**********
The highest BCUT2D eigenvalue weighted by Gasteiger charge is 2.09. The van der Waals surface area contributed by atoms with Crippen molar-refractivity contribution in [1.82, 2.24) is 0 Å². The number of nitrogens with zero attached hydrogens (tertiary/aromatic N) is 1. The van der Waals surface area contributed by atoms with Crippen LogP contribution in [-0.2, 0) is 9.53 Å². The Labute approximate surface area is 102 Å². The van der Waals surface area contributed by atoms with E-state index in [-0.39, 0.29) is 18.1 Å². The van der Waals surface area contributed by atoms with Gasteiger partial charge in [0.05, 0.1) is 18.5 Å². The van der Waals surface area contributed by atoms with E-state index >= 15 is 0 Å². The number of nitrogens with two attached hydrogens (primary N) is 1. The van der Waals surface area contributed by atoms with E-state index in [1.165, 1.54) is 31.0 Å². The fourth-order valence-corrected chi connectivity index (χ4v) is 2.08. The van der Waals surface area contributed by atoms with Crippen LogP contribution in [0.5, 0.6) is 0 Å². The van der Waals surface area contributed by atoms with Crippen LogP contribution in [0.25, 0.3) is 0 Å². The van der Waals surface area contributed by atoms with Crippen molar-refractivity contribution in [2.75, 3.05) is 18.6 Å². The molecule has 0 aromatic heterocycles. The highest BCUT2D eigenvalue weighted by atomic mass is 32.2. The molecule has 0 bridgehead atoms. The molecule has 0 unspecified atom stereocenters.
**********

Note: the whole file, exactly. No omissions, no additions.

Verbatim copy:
The highest BCUT2D eigenvalue weighted by Gasteiger charge is 2.09. The van der Waals surface area contributed by atoms with Crippen molar-refractivity contribution in [1.82, 2.24) is 0 Å². The number of nitrogens with zero attached hydrogens (tertiary/aromatic N) is 1. The van der Waals surface area contributed by atoms with Crippen LogP contribution in [-0.2, 0) is 9.53 Å². The Labute approximate surface area is 102 Å². The van der Waals surface area contributed by atoms with E-state index in [-0.39, 0.29) is 18.1 Å². The van der Waals surface area contributed by atoms with Gasteiger partial charge in [0.05, 0.1) is 18.5 Å². The van der Waals surface area contributed by atoms with E-state index >= 15 is 0 Å². The number of nitrogens with two attached hydrogens (primary N) is 1. The van der Waals surface area contributed by atoms with E-state index in [1.165, 1.54) is 31.0 Å². The fourth-order valence-corrected chi connectivity index (χ4v) is 2.08. The van der Waals surface area contributed by atoms with Crippen LogP contribution in [0.5, 0.6) is 0 Å². The van der Waals surface area contributed by atoms with Crippen LogP contribution in [0.25, 0.3) is 0 Å². The van der Waals surface area contributed by atoms with Crippen molar-refractivity contribution in [2.75, 3.05) is 18.6 Å². The molecule has 0 aromatic heterocycles. The highest BCUT2D eigenvalue weighted by atomic mass is 32.2. The molecule has 0 bridgehead atoms. The molecule has 0 unspecified atom stereocenters.